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A Bereavment in my family. When you lose your mum.

26 Jan, 2013

Its been quite a start to the New Year. After all the hype of 21st December we entered 2013 with some trepidation. All my plans to write more often were twarted by the flu and then my intentions to detox were twarted by the many important birthdays I have in january. Almost one every day! I spent a wonderful few days with my daughter for her birthday doing girlie things like shopping in Bicester village and going to see the wonderful film “The Life of Pi”. We spent a great day at the Manoir aux Quat’re Saisons learning to cook with Raymond Blanc- our Christmas present. A wonderful joyful time. But then on the Sunday I was called to my mum’s care home because mum had contracted a chest infection. After suffering for 15 years with that brutal disease Alzheimer’s she succumbed and passed peacefully into “that good night” It happened so quickly and I felt numb . I didn’t even cry! I then threw myself into doing all the practical things you have to do when someone dies. I was comforted by all the messages of sympathy I received from friends and clients.You then think so much about all the wonderful times we had and what a beautiful mum she was. I was truly blessed. I’ve been writing something to say at her memorial and I came across this wonderful parable I would like to share. This is for all those women who are mums and those who may be one day and even those who choose not to be for whatever reason. We all come from a woman. Don’t take them for granted. Appreciate them every day if you can. They are the lovers and the nurturers. The glue that holds families together.

“Little Parable for Mothers” (Sower’s Seeds of Encouragement: 100 Stories of Hope, Humor & Healing, # 4)

The young mother set her foot on the path of life. “Is the way long?” she asked. Her Guide said, “Yes, and the way is hard. But the end will be better than the beginning.”

The young mother was happy, and she would not believe that anything could be better than these years. So she played with her children, and gathered flowers for them along the way. The sun shone on them and life was good, and the young mother exclaimed, “Nothing will ever be lovelier than this.”

Then night came, and tempests tossed. The path was dark, and the children shook with fear and cold. The mother drew them close and covered them with her mantle, and the children said, “Mother, we are not afraid, for you are near, and no harm can come to us.” And the mother cried, “This is better than the brightness of the day, for I have taught my children courage.”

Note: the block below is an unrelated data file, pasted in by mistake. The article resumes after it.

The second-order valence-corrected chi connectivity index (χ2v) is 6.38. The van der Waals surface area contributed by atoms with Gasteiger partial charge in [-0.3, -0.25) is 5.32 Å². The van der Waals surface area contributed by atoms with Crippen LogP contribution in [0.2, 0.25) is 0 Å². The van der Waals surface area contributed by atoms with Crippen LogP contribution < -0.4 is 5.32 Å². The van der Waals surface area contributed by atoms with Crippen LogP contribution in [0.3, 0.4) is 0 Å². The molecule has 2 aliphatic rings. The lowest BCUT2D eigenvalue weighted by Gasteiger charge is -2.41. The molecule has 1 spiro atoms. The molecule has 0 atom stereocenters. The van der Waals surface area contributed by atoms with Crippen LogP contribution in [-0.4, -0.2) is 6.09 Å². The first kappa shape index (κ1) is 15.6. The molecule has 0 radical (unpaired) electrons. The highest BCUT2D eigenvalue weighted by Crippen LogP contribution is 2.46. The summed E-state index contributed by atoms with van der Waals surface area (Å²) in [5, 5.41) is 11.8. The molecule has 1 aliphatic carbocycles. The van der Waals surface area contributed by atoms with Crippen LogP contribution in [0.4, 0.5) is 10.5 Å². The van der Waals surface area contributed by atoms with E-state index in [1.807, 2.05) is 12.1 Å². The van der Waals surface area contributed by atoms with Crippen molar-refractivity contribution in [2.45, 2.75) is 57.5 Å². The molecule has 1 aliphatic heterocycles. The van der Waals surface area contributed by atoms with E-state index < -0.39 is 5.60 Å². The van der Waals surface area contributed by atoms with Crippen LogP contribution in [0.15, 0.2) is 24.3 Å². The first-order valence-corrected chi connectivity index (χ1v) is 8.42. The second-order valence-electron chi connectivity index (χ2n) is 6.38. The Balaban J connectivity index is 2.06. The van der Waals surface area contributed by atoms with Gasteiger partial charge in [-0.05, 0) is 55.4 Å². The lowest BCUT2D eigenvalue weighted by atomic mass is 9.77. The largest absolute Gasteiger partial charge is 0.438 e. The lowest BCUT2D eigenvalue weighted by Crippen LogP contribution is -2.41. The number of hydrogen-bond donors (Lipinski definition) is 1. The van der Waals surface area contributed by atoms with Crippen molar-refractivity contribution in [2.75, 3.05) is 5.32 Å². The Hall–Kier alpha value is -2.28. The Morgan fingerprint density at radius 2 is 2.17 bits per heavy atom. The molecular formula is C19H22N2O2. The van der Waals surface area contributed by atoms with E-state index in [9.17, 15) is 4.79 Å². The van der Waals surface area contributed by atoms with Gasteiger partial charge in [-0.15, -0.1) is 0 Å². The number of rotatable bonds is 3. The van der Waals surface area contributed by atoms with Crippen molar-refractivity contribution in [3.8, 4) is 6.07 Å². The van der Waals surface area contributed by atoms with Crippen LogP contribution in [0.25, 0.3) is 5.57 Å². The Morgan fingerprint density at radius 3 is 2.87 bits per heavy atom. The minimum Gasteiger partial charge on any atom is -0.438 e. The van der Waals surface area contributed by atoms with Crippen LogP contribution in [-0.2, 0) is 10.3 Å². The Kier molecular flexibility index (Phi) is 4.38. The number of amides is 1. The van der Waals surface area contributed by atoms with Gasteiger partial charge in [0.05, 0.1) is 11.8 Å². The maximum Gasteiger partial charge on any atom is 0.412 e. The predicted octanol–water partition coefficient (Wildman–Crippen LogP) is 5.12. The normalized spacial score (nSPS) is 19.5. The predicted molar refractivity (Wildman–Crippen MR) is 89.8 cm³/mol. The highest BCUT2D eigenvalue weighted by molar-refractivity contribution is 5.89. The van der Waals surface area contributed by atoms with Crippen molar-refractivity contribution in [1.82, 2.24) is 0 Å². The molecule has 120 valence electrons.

Morning came and there was a hill ahead. The children climbed and grew weary, but at all times she exhorted the children, “A little patience and we are there.” So the children climbed, and when they had reached the top they said, “We could not have done it without you, Mother.” The mother, when she lay down that night, looked up at the stars and said, “This is a better day than the last for my children have learned fortitude in the face of harshness.”

The next day brought strange clouds which darkened the earth—clouds of war, of hate and of evil. The children groped and stumbled, and the mother shouted, “Look up! Lift your eyes to the Light.” The children looked up and above the clouds they saw an Everlasting Glory. It guided them and brought them beyond the darkness. And that night the mother got down on her knees and prayed, “This is the best day of all, for I have shown my children my God.”

The days went on, and the weeks and months and years and the mother grew old. She was tired and bone weary. Her children were now tall and strong and walked with faith and courage. And when the way was hard, they helped their mother; when the way was tough, they lifted her and carried her. At last they came to a hill and beyond the hill they could see a shiny road and golden gates opened wide.

The mother said, “I’ve reached the end of my journey. And now I know that the end is better than the beginning, for my children can walk alone, and their children after them.”

The children replied, “You will always walk with us, Mother, even when you have gone through the golden gates.”

They stood and watched their mother as she went on alone, and the gates closed after her. And they said to each other, “We cannot see her, but she is with us still. A mother like ours is more than a memory. She is a living presence.”

And that will be my mum. A beautiful living presence in my heart forever. Goodnight my darling mum. Keep dancing in the Winter Gardens in the Sky. Sleep tight. x

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